Cities, towns, counties, and all other local entities in a global economy have the challenge of opportunity of crafting their own economic destinies. This is true for the poorest as well as the wealthiest localities. The most preeminent technique would be urban revitalization. Revitalization is the process of rebuilding thriving economically, environmentally and socially sustainable urban areas and populations, in areas that have been in decline and in those urban areas that are stressed from the continuing influx of people to urban areas. In reality, the forces of nature, demography, technology, and industry are such that no local economy can ever count on an achieved level of stability and security. One of the most significant economic development issues faced was how to fund cleanup and promote redevelopment of “brownfields.”. Brownfield sites also frequently suffer from: crumbling infrastructure traffic congestion; ramped lots; and high crime rates in the surrounding low-income, residential neighborhoods. When a business is looking for a location to build a new facility, it has a choice between purchasing a brownfield site or a bare parcel of land in a rural or suburban area, known as a “greenfield” site. Unlike a brownfield site, a Greenfield site need not be cleared of existing structures, does not pose a risk of expensive-to-clean-up contamination, and does not suffer from crumbling infrastructure, traffic congestion, small lot sizes or high crime rates. If brownfields cannot be made competitive with greenfields, most businesses will chose to locate new facilities on greenfield sites. For those cities to be able to compete for new economic development opportunities, and the new jobs that come with those opportunities, they will need to clean up and clear their brownfields so that businesses may acquire them at a cost that is competitive with greenfields. Those cities also will need to do something to rectify the infrastructure, traffic congestion, parcel assembly, and crime problems; whether real or perceived, that are associated with brownfields. During the 1997 session, the Legislature refunded, enhanced, and created number of tools for promoting brownfields cleanup and redevelopment. Brownfield areas are all around us. Applying economic development tools to urban revitalization can help alleviate some of the issues revolving around American brownfields.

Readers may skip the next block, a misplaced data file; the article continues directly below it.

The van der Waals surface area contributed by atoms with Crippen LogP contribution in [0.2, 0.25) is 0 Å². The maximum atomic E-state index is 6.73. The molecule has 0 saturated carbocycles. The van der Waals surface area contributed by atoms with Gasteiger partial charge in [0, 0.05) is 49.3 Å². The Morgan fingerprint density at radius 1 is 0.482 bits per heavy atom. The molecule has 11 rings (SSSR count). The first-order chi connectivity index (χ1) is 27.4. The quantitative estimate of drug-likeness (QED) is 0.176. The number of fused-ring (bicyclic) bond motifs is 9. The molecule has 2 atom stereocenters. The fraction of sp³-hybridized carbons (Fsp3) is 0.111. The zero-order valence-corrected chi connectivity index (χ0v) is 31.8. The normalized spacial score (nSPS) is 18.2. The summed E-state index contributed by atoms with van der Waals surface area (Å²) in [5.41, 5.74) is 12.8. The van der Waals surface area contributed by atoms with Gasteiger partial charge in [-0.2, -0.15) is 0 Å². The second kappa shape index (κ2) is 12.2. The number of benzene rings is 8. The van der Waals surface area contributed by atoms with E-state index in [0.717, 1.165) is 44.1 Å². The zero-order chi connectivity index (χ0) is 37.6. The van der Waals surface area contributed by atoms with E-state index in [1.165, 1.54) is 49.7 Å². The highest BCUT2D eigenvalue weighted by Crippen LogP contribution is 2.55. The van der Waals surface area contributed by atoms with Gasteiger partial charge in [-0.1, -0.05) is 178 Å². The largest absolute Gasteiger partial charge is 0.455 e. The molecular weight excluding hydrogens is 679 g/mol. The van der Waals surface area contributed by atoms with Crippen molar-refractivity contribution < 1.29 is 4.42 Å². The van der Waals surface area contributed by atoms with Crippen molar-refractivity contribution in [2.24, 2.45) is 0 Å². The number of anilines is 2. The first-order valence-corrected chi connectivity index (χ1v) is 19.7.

Sales, Promotions, and Incentives-
The community can engage in a variety of public relations, advertising, selling, and marketing efforts. In effect, it can view itself as a product and then make a concerted effort to sell that, “product”. For a firm seeking a location, there is no feasible way to gather objective information about all the possibilities. The community that makes itself highly visible thus gives itself advantage. Business attraction and recruitment strategies gained great popularity during the 1970s when growing regions in the South and West were able to attract geographical mobile firms from the older industrial states in the North and Midwest via subsidies, tax abatements and infrastructure development. While the political salience of these recruitment strategies is well known, the actual effectiveness of these strategies has been challenged. Recruited firms may not stay long before moving to another, cheaper location. Research results, while contradictory, generally support the notion that businesses benefit more from governmental investment in infrastructure, workforce development and quality of life, than they do from tax breaks. Experienced industrial recruiters emphasize the need to target these incentives strategically and carefully evaluate their effectiveness. Today, business attraction and business incentives remain the most common form of local economic development. Business incentives are supported by 68% of all governments and range from regulatory flexibility to tax abatements and subsidies. Planning and evaluation of such...
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